“Mortar products today are so much better than they were years ago,” said new NTCA president and NTCA Technical Committee chairman James Woelfel, of Artcraft Granite, Marble and Tile Co., from Mesa, Ariz. “That’s why you don’t see as many failures as you ‘should’ see, if you were using mortars from 30 years ago.
“Mortars today are so fantastic,” Woelfel added. “Today, we have flowable/thixotropic and non-sag mortars. They are phenomenal – but they are a double-edged sword,” he said, stressing that if they aren’t used properly, the installation will fail spectacularly.
Woelfel – together with several technical representatives from manufacturers who have collaborated on authoring and editing the mortar section of the NTCA Reference Manual- have some important recommendations for getting the best results from today’s mortars.
Use the right material for the job
An obvious – but oft-ignored recommendation – is to use the proper mortar for the proper tile, Woelfel said. “The more expensive mortar doesn’t cost you more than $.05-$.07 a foot or maybe all the way up to $.15 more a foot,” he explained. “By using the right mortar, you are really buying yourself insurance. Since mortar is the least expensive part of a tile installation, if you are depending on the savings on that mortar to make you a profit, you are going down the wrong road. And if you are improperly using an inexpensive mortar, and building it up, are you really saving money in both material and time?”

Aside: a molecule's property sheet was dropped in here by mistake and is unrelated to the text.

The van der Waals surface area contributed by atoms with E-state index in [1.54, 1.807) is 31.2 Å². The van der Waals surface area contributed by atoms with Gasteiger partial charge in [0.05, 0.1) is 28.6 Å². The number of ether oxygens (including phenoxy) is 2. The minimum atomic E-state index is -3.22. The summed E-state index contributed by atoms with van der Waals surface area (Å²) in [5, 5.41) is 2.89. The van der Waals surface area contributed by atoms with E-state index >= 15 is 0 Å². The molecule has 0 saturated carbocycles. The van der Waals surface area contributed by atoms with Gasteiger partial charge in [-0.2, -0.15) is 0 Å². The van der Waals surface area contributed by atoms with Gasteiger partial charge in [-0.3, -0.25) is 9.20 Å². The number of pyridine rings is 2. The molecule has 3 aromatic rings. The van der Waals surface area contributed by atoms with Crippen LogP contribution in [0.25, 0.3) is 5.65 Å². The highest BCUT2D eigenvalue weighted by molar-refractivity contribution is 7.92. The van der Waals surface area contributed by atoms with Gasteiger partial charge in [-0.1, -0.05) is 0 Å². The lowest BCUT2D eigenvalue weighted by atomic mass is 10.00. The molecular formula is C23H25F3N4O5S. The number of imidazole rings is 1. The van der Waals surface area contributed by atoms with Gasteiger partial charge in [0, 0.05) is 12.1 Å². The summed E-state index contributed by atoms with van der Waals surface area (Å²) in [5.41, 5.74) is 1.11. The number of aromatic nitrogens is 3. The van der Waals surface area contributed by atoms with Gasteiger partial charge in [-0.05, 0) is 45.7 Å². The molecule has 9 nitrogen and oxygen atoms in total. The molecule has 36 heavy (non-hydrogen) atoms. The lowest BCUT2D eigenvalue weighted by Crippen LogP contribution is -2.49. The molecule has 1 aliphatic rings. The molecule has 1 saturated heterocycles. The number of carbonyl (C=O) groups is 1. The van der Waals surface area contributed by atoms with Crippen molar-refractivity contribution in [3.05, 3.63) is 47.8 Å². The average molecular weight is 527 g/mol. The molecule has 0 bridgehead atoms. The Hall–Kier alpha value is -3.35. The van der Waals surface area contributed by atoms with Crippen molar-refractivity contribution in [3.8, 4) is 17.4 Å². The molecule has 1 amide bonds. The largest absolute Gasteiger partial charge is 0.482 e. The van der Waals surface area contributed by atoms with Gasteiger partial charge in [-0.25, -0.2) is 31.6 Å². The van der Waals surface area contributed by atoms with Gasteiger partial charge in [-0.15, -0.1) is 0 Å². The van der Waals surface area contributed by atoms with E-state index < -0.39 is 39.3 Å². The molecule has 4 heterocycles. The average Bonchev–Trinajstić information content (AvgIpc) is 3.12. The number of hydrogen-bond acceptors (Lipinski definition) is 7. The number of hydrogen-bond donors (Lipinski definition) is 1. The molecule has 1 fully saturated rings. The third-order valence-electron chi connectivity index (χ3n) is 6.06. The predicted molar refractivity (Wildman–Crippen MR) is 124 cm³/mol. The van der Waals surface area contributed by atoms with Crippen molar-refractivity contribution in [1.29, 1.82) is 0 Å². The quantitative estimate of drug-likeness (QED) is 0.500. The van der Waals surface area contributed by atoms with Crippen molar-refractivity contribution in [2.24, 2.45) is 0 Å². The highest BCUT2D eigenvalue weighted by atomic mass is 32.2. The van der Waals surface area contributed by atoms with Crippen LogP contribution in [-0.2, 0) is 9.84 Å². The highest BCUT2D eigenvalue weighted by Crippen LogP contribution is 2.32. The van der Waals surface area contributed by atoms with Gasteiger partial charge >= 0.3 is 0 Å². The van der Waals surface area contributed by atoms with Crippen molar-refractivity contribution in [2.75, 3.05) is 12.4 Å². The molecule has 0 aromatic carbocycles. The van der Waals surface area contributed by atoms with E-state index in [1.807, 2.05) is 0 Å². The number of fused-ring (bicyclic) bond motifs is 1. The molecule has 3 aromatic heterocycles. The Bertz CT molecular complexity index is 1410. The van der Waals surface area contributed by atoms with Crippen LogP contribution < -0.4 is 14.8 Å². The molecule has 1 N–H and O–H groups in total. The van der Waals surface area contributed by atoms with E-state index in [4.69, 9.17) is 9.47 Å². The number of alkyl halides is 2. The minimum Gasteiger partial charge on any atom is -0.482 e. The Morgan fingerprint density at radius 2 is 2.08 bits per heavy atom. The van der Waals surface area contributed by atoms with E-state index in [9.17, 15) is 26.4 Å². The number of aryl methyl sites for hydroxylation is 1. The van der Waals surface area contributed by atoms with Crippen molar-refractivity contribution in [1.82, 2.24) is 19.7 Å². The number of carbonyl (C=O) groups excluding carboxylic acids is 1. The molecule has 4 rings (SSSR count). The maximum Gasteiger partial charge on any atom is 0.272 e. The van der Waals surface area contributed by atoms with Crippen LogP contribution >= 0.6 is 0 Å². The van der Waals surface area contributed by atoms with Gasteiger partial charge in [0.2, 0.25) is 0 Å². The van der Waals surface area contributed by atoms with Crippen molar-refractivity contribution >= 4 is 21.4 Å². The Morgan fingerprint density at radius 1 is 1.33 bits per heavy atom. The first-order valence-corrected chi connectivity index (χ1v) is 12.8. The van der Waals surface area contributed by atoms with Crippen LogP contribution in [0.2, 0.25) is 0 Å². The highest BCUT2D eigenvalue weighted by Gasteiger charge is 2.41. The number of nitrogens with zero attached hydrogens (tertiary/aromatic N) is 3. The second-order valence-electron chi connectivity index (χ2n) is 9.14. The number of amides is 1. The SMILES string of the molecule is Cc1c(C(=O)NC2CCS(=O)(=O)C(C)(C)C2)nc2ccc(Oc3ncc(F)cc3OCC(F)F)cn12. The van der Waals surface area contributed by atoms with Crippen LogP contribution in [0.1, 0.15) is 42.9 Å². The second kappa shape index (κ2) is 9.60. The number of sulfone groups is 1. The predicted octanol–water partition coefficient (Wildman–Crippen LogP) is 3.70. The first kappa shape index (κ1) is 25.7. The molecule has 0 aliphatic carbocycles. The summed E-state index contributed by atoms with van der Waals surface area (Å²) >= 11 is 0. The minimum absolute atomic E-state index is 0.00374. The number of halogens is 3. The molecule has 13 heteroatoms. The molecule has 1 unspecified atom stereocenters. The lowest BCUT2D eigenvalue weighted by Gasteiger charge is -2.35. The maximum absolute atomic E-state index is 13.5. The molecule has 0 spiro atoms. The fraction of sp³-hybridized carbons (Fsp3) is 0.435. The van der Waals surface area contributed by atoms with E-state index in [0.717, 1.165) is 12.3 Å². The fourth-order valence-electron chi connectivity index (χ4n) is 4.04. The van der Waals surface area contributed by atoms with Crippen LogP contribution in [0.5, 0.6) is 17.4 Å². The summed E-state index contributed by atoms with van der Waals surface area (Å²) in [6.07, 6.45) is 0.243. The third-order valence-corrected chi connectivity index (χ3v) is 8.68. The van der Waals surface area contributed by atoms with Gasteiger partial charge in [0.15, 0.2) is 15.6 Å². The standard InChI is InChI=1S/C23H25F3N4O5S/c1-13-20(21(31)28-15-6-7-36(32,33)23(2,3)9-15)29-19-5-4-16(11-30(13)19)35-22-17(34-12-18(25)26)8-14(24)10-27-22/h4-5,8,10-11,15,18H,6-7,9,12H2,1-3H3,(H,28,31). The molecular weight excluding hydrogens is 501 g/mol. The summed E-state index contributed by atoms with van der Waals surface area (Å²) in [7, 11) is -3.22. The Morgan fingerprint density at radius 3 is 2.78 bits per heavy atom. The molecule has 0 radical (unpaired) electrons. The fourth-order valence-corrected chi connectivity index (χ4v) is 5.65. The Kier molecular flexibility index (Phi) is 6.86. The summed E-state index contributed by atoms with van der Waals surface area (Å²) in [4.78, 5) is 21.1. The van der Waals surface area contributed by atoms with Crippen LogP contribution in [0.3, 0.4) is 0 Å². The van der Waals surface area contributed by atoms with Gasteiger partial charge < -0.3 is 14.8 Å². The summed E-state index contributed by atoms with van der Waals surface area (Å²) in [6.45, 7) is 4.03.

Water ratio – follow directions, not intuition!
Second, be sure to mix the mortar the way the manufacturer recommends.
“The mortars being built today are very complex formulations and a lot of ingredients in these formulas require the proper amount of water,” said Leigh Hightower, technical services manager for MAPEI. “Contractors are used to mixing mortars to feel, but today’s mortars have a lot of materials in them that don’t wet out very quickly. If the mortar looks too thick as it is being mixed, and more water is added when it is mixed up, when it does go into solution, it is too thin. Mortars today need to be mixed with a measured amount of water according to instruction and not feel,” he said.
Tom Plaskota, with TEC/H.B. Fuller Construction Products, added, “job site conditions can affect installation and temperature-range limitations are pushed to the limit with the pace of fast track construction these days. This occurs on both the low and high ends of the temperature range, depending on what part of the country you are in and what time of year it is.”
Woelfel cited some of his experiences setting tile in the desert climate of Arizona. He said it’s easy to “overwater thinset in dry climates; there’s more chance to shrink here as it dries. Thin-set mortar sets up faster in Arizona and New Mexico – in fact, in Arizona this June, we set a record for 2% humidity.”
Woelfel said this is a problem because even if one is following strict manufacturer recommendations, those recommendations generally aren’t based on use in extreme conditions. “[Mortar is] tested at 75 degrees and 55% humidity,” Woelfel said. The tendency for mortars to skin over too fast in low-humidity settings is especially crucial when working with large-format, or large thin porcelain tile. Once that happens, there’s no bond.